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by Michaelyn Hein –
I had my hands in everything. At least, it felt like everything.
My days were filled like pots strewn about the stovetop. One held the women’s ministry I led for our church. Another contained the Little Flowers girls club that I ran with a friend. Still another teemed with the religious education class I taught for 2nd graders in our parish. The fourth overflowed with the needs of my husband and children.
To say I was spread too thin would be an understatement. Still, I loved it. My life spilled outside my front door and into the world, where I believed I could really do some good.
What I didn’t realize then was how stealthy the enemy can be.
Our Lady of Fatima famously told Sister Lucia that the final battle between Satan and God would center on attacks against marriage and the family. I had always seen myself as resistant – even opposed – to that attack. After all, I took care not to involve myself in anything that blatantly defied the sacrament of marital life.
But the devil’s attacks are not always obvious. As they say, “If Satan can’t get to us in our vices, he will tempt us through our virtues.” Anything done in the name of God at church must be good, I told myself. Even if we must sacrifice others to do it.
I didn’t realize, of course, that I was sacrificing my family for my time in ministry. But God graciously gave me sight to see this one morning as I rushed home from an outing at my parish. I’d felt peace during the event, but on my way home, I was awash with guilt as I realized I had stayed longer than intended and my family was waiting for me at home. As I raced the clock to get there, God’s voice dropped upon me like a sudden ton of bricks.
“You cannot become a saint at the expense of other people,” I heard.
The arrow of those words struck the target of my heart. For weeks, I mulled them over in my mind, pondering my disordered belief that my vocation as wife and mother was secondary to the needs of my parish community.
From there God slowly began to take the pots of my confused commitments away.
The women’s ministry dwindled to just two who could make the meetings this year, and so I easily let it go. Because of my son’s sports schedule, I could no longer teach religious ed. And my family joined another Catholic group for our children, one that involved all of us as a family, so I passed my Little Flowers leadership to another mom. Suddenly, I was no longer someone “important” in my parish; for the first time in over a decade, I was “just a parishioner”.
St. Frances of Rome once said, “It is most laudable in a married woman to be devout, but she must never forget that she is a housewife. And sometimes she must leave God at the altar to find Him in her housekeeping.” For a long time, I am ashamed to admit, I hated that quote. I cringed every time my mother, who saw my disordered priorities, reminded me of it. I didn’t want to be at home, diving into dirty dishes and laundry; I wanted to be in a little room in our church building, diving with my parish community into God’s word.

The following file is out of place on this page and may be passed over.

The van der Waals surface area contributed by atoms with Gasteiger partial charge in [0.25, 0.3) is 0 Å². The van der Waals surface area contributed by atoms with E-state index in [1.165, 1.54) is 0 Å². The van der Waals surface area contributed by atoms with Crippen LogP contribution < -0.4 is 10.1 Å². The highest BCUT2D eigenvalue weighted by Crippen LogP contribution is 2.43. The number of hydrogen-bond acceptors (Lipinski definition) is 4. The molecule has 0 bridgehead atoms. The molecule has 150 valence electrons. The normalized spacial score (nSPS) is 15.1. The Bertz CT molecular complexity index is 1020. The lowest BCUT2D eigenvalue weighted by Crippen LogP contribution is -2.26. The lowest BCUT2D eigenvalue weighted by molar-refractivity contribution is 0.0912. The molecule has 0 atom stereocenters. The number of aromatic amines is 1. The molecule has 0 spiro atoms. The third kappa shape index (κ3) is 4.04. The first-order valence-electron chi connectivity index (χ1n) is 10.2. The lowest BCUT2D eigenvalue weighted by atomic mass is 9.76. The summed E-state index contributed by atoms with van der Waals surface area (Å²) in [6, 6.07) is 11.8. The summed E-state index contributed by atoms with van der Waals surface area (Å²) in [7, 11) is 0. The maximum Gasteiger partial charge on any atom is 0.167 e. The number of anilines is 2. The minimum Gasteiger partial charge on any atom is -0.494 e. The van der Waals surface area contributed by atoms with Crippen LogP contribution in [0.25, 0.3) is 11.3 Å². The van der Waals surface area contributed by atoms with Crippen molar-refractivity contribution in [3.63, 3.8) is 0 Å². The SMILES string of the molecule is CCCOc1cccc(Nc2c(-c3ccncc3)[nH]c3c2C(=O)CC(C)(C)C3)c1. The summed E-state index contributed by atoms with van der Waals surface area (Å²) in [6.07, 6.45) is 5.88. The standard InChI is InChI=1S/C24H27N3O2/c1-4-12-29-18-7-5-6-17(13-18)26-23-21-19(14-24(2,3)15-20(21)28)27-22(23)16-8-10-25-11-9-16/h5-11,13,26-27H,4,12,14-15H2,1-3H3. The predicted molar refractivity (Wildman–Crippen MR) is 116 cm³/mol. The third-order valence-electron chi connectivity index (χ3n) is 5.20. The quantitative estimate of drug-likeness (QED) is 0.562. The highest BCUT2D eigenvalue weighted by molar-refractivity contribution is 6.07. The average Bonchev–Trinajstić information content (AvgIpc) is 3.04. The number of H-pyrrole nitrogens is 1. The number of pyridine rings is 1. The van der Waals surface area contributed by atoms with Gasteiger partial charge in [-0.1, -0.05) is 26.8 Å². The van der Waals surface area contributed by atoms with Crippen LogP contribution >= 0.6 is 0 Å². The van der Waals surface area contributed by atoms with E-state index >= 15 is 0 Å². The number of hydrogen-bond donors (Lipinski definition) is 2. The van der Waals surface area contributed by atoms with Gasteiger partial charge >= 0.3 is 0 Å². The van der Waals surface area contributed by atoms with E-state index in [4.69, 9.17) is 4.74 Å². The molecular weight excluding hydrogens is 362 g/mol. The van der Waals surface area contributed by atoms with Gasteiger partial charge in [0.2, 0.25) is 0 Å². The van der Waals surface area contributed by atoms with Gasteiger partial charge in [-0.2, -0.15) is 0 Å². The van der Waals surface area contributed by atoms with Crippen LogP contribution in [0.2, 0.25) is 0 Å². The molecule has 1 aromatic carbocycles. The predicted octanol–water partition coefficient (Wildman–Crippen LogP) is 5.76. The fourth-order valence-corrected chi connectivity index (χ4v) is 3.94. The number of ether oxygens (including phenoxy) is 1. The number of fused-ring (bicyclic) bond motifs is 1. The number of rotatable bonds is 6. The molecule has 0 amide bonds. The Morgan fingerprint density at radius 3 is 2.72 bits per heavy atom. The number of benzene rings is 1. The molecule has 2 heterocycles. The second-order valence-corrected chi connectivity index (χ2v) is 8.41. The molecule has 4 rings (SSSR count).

But my family beckoned. My husband had begrudgingly supported my extra time at church, but made it clear he preferred me at home. God was patiently showing me that home was where He, too, wanted me to be.
A strange thing happened as God changed the circumstances of my life: He changed my heart, as well. I began to love being at home, so much so that within weeks, I preferred being hidden within its walls, any good works I might do unseen by eyes outside its doors. I began to pray less with those in the church and more with those in my house. I started to joyfully pour myself out for my husband and children, the very ones who always should have had my undivided attention.
Months into this change, my family is visibly better for it.
The season of Advent and Christmas is one of coming home. It is a season where we witness Joseph and Mary called by the common circumstances of a census to Joseph’s native homeland of Bethlehem. One where they welcome into their humble home the King of Kings and Lord of Lords in the unremarkable form of a newborn baby. One where our God comes to earth hidden in the flesh of a poor man in order to lead us to the rich home that awaits us with Him in heaven.
It is fitting, then, that God would make our primary path to Him a seemingly mundane one, where the souls who fill our homes – not the people outside of it – are our priority. Where the heart of our way to God does not lie in the public works that we do, but in the private ones within our families. St. Therese of Lisieux, doctor of the Church who extolled the virtues of the little way, knew this well. So did St. Teresa of Calcutta, who explained, “If you want to change the world, go home and love your family.”
During this holy season, may we find ourselves nestled happily in the heart of our earthly homes, so that one day, together with these souls God has gifted us, we may spend eternity in our heavenly one.
Michaelyn Hein is a Catholic writer, wife and mother, who resides in Hopewell, New Jersey.